TCS Daily


Against Sedentary Lifestyles

By Daniel Drezner - October 8, 2003 12:00 AM

In the wake of the reversal in momentum that the Doha round of trade talks suffered last month in Cancun, it is easy for those who value open markets to despair. Many policy analysts employ a bicycle metaphor to understand economic liberalization. If the pace of trade openness slows down, then like a bicycle, then the current era of economic globalization will totter and eventually collapse. Such a reversal would surely trigger a global economic slowdown.

 

It's therefore important to remember that reducing barriers to international trade is only one of several ways through which economies can become more integrated and dynamic. Just as important is an arena that is almost entirely outside the WTO's purview -- the elimination of capital controls.

 

This flies in the face of much of the conventional wisdom about the merits of globalization. Many mainstream commentators have now come to accept the wisdom of free trade, but draw the line at the free movement of capital. They will point to the effects of the Asian financial crisis, which wreaked havoc across the Pacific Rim and led to instability in Russia, Brazil, Argentina, and Turkey. They will cite Globalization and Its Discontents, a jeremiad against the International Monetary Fund's policies of capital openness during said crisis, written by Nobel prize-winning economist Joseph Stiglitz. They will point to articles indicating that the removal of capital controls lead to more banking crises. When economists like Paul Krugman and Joseph Stiglitz say that Malaysia had the right idea in imposing capital controls, it gives people pause. Even Stanley Fischer, formerly the number two man at the Fund, said this year: "the relationship between capital account liberalization and growth is likely inherently weaker than that between current account liberalization and growth." How could the liberalization of capital markets possibly facilitate global economic growth?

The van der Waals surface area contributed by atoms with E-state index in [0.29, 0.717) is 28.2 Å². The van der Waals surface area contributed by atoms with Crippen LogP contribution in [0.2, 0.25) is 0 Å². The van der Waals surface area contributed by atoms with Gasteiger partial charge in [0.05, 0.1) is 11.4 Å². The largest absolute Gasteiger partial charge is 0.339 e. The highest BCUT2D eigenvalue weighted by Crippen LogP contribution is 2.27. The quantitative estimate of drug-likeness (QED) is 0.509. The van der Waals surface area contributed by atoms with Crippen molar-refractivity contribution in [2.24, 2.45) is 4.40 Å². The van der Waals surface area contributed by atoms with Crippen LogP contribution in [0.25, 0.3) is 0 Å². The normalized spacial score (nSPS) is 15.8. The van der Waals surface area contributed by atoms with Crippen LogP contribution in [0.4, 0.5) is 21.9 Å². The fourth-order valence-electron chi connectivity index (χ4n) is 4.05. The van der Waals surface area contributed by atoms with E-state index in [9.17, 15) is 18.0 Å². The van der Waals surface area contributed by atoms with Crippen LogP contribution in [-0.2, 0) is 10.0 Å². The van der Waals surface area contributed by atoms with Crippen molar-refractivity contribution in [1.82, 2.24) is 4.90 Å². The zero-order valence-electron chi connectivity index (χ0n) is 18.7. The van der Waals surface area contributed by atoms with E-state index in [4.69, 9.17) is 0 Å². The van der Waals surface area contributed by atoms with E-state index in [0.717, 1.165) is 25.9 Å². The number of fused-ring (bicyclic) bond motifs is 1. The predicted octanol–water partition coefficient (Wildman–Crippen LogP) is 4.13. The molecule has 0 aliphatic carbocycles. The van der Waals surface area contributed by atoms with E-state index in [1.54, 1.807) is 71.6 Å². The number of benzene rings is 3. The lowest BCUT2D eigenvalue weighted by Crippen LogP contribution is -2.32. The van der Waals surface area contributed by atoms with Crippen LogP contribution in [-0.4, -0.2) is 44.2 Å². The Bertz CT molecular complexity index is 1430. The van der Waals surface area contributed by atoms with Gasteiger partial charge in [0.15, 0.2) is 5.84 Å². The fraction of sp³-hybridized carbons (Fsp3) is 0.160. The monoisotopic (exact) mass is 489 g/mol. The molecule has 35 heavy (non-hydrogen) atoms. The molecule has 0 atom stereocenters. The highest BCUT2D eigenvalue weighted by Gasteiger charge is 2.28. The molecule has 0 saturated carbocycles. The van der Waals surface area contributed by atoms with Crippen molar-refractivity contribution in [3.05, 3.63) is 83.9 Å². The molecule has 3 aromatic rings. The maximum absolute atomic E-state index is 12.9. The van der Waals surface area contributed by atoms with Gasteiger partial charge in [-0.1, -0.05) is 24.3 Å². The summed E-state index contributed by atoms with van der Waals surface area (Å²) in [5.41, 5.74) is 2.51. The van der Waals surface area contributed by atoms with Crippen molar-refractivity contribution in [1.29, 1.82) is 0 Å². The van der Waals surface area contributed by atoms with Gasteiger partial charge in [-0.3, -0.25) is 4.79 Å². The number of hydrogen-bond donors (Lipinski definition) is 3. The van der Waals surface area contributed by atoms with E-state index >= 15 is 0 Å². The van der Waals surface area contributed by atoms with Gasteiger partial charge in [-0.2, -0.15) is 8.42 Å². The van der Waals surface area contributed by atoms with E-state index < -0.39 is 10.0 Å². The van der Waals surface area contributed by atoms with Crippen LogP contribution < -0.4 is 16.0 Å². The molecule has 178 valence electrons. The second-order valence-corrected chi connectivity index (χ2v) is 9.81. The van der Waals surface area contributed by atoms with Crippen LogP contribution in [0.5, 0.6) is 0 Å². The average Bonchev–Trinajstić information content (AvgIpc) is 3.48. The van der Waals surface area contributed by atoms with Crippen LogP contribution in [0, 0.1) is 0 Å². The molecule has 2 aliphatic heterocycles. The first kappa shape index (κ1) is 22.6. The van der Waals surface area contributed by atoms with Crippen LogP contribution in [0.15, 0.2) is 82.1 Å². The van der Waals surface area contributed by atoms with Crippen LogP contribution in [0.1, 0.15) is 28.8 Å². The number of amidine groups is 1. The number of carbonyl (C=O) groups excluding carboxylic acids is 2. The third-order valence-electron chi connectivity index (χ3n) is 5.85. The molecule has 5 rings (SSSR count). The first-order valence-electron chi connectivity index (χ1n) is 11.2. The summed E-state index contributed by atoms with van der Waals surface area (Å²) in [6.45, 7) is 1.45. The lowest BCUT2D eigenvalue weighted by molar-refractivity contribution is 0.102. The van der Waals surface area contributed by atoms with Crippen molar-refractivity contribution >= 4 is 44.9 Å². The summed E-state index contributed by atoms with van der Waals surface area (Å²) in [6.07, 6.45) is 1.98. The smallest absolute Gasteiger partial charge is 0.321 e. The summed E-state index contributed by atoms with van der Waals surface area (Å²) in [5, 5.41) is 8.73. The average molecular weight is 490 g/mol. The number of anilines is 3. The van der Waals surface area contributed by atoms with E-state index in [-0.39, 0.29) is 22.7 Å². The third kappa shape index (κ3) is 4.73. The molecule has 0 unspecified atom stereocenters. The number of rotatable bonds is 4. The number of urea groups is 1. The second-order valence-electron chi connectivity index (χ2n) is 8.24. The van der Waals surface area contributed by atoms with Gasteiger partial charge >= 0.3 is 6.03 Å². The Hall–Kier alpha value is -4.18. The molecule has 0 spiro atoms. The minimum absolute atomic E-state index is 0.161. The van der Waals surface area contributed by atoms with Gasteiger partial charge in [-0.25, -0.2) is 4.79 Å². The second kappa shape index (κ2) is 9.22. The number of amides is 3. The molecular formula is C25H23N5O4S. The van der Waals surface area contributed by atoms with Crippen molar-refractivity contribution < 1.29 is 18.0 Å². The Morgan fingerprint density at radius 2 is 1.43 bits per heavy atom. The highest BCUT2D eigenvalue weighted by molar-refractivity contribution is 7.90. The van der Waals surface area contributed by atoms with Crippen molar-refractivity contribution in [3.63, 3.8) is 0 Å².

To answer that question, you need to read a book that blows this line of thinking out of the water -- Raghuram Rajan and Luigi Zingales' Saving Capitalism from the Capitalists. Rajan and Zingales -- both economists at the University of Chicago's Graduate School of Business -- are not dogmatic libertarians. They express more than a passing concern for income distribution. But on the issue of capital openness, they advocate complete liberalization. In response to critics, "complaining about the risks associated with the process of liberalizing the financial sector," they speak truth to power:

 

Financial crises are indeed more likely when a country liberalizes. This should not be surprising. In the same way as a man who never stirs out of bed cannot be hit by a speeding car, an economy that does not liberalize will not suffer a crisis but will slowly die from a sedentary lifestyle.